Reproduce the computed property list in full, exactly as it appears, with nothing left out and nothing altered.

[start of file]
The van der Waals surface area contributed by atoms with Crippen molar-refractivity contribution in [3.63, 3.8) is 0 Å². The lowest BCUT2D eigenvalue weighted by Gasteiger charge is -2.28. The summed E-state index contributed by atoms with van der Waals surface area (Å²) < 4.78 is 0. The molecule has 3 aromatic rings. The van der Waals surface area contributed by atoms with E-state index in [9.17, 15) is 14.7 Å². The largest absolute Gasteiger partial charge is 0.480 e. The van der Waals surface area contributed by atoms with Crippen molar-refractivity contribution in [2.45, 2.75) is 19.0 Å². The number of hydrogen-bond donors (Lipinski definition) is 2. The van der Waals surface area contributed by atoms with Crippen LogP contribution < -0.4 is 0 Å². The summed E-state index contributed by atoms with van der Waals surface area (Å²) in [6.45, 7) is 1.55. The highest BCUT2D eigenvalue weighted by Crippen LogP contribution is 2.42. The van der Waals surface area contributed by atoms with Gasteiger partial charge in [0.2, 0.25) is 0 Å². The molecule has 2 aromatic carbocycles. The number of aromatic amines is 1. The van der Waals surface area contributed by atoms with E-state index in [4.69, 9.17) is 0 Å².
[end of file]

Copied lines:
The van der Waals surface area contributed by atoms with Crippen molar-refractivity contribution in [3.63, 3.8) is 0 Å². The lowest BCUT2D eigenvalue weighted by Gasteiger charge is -2.28. The summed E-state index contributed by atoms with van der Waals surface area (Å²) < 4.78 is 0. The molecule has 3 aromatic rings. The van der Waals surface area contributed by atoms with E-state index in [9.17, 15) is 14.7 Å². The largest absolute Gasteiger partial charge is 0.480 e. The van der Waals surface area contributed by atoms with Crippen molar-refractivity contribution in [2.45, 2.75) is 19.0 Å². The number of hydrogen-bond donors (Lipinski definition) is 2. The van der Waals surface area contributed by atoms with Crippen LogP contribution < -0.4 is 0 Å². The summed E-state index contributed by atoms with van der Waals surface area (Å²) in [6.45, 7) is 1.55. The highest BCUT2D eigenvalue weighted by Crippen LogP contribution is 2.42. The van der Waals surface area contributed by atoms with Gasteiger partial charge in [0.2, 0.25) is 0 Å². The molecule has 2 aromatic carbocycles. The number of aromatic amines is 1. The van der Waals surface area contributed by atoms with E-state index in [4.69, 9.17) is 0 Å².